Child Safe and Vulnerable Persons Policy

1. Introduction and Scope

The Learning for Life Autism Centre Inc. (Learning for Life) is committed to promoting and protecting the well-being and safety of children and other vulnerable persons. We have zero tolerance for child abuse.

Child safety is a shared responsibility between all adults in the Learning for Life community and this policy therefore applies to all those directly associated with the programs run by Learning for Life, including all Board and staff members, contractors, volunteers, students on placement and all parents or guardians of the children directly involved in a Learning for Life program.

2. Purpose

The purpose of this policy is to:

1. ensure a safe environment is provided for all children and vulnerable persons who may come into contact with Learning for Life;

2. promote an organisational culture of child safety;

3. identify, reduce and remove risks associated with child abuse so as to prevent harm from occurring within Learning for Life;

4. ensure identification and intervention when a child involved in a Learning for Life program is at risk of abuse or neglect from outside of the organisation;

5. ensure that all parties are aware of their responsibilities for identifying and reporting child abuse and for establishing guidelines, controls and procedures for preventing, detecting and/or reporting such abuse within or outside the organisation;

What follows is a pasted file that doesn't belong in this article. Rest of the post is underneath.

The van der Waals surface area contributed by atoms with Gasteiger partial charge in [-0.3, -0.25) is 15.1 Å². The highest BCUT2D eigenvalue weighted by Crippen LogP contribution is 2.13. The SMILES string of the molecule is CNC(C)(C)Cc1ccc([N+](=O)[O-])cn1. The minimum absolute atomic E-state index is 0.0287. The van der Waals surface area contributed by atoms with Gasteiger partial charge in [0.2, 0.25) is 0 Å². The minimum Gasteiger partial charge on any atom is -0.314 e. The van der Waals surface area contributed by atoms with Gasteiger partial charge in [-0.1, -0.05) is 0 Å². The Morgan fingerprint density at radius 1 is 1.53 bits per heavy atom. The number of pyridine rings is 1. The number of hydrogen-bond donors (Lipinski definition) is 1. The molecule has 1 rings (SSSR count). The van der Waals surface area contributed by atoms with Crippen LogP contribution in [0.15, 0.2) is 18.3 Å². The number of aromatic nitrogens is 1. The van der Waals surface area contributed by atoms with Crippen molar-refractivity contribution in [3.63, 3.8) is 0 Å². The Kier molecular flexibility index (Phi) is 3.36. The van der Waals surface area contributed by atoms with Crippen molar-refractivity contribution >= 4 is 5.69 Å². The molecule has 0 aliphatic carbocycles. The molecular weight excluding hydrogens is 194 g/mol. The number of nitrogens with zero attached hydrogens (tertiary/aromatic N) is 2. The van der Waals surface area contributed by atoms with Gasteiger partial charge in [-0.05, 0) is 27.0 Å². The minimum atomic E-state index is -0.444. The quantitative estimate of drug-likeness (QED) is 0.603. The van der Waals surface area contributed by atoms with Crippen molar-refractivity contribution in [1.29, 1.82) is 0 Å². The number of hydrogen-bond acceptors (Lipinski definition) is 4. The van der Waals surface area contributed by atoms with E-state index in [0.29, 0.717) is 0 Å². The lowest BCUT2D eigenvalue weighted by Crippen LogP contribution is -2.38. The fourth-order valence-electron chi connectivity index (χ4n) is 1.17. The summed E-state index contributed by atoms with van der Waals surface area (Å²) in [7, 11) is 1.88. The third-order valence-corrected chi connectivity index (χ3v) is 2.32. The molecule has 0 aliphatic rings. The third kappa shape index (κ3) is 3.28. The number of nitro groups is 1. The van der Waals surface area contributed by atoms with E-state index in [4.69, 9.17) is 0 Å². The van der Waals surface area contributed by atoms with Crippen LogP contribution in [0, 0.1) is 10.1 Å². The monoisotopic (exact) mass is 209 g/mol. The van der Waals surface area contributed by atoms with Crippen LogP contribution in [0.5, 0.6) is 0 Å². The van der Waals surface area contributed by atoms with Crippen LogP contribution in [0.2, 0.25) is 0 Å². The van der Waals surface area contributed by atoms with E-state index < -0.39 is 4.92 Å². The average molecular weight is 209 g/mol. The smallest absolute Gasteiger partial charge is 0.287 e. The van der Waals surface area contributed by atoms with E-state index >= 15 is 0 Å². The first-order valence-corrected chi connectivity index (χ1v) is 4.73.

6. provide a clear statement to all Responsible People (refer definition in Attachment 1) and families that Learning for Life is committed to ensuring the safety and wellbeing of children and vulnerable persons and has zero tolerance for child abuse of any sort or by any person;

7. outline how Learning for Life will conduct appropriate checks on workers through its recruitment and onboarding process;

8. ensure Clients (and/or their parents/guardians, as applicable) are aware of their rights to be safe from abuse, violence, neglect, exploitation and discrimination at all times and to outline the steps Learning for Life is taking to protect its Clients;

9. strive to ensure children are involved in their own safety, including listening to children and incorporating their views about how to provide a safe environment.

3. Values

All children and other Vulnerable Persons, regardless of their gender, race, ethnicity, culture, religious beliefs, age, disability, sexual orientation, or family or social background, have equal rights to protection from abuse.

Learning for Life:

  • has zero tolerance for child abuse;
  • is committed to promoting and protecting, at all times, the best interests of children or other Vulnerable Persons involved in its programs, including (without limitation):
    • promoting the cultural safety of Aboriginal children;
    • promoting the cultural safety of children from culturally and linguistically diverse backgrounds; and
    • promoting the safety of children with a disability;
  • will encourage and listen to the opinions of children (so far as appropriate and possible in the context) and use such opinions to develop child protection policies; and
  • supports and respects all children, staff, volunteers, students on placement, contractors and parents/guardians of children directly involved in a Learning for Life program.